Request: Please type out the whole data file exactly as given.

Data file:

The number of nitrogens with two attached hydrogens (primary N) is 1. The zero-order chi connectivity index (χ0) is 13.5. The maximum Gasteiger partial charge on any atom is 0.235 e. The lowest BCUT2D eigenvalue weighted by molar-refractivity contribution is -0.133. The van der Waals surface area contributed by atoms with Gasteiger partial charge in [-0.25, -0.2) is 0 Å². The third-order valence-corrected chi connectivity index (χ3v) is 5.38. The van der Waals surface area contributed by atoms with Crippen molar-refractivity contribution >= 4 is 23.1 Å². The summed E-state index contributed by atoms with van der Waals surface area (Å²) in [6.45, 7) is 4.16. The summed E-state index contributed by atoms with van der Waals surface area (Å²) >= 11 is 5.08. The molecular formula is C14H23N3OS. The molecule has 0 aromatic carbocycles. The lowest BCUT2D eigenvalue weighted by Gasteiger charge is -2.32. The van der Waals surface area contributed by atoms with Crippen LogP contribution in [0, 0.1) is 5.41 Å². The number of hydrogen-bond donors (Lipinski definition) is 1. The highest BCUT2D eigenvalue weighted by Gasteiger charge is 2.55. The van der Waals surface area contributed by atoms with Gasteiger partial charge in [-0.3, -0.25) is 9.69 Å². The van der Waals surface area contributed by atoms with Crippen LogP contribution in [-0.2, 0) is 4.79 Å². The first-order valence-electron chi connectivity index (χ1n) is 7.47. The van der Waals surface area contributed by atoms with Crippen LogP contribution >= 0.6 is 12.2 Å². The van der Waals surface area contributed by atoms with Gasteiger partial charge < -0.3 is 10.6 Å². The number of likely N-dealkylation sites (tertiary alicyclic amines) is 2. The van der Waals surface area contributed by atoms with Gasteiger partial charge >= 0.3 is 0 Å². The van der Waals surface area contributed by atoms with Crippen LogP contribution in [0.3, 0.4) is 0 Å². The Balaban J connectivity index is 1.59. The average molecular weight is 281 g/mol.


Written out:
The number of nitrogens with two attached hydrogens (primary N) is 1. The zero-order chi connectivity index (χ0) is 13.5. The maximum Gasteiger partial charge on any atom is 0.235 e. The lowest BCUT2D eigenvalue weighted by molar-refractivity contribution is -0.133. The van der Waals surface area contributed by atoms with Gasteiger partial charge in [-0.25, -0.2) is 0 Å². The third-order valence-corrected chi connectivity index (χ3v) is 5.38. The van der Waals surface area contributed by atoms with Crippen molar-refractivity contribution >= 4 is 23.1 Å². The summed E-state index contributed by atoms with van der Waals surface area (Å²) in [6.45, 7) is 4.16. The summed E-state index contributed by atoms with van der Waals surface area (Å²) >= 11 is 5.08. The molecular formula is C14H23N3OS. The molecule has 0 aromatic carbocycles. The lowest BCUT2D eigenvalue weighted by Gasteiger charge is -2.32. The van der Waals surface area contributed by atoms with Crippen LogP contribution in [0, 0.1) is 5.41 Å². The number of hydrogen-bond donors (Lipinski definition) is 1. The highest BCUT2D eigenvalue weighted by Gasteiger charge is 2.55. The van der Waals surface area contributed by atoms with Gasteiger partial charge in [-0.3, -0.25) is 9.69 Å². The van der Waals surface area contributed by atoms with Crippen LogP contribution in [-0.2, 0) is 4.79 Å². The first-order valence-electron chi connectivity index (χ1n) is 7.47. The van der Waals surface area contributed by atoms with Crippen LogP contribution >= 0.6 is 12.2 Å². The van der Waals surface area contributed by atoms with Gasteiger partial charge < -0.3 is 10.6 Å². The number of likely N-dealkylation sites (tertiary alicyclic amines) is 2. The van der Waals surface area contributed by atoms with Gasteiger partial charge >= 0.3 is 0 Å². The van der Waals surface area contributed by atoms with Crippen LogP contribution in [0.3, 0.4) is 0 Å². The Balaban J connectivity index is 1.59. The average molecular weight is 281 g/mol.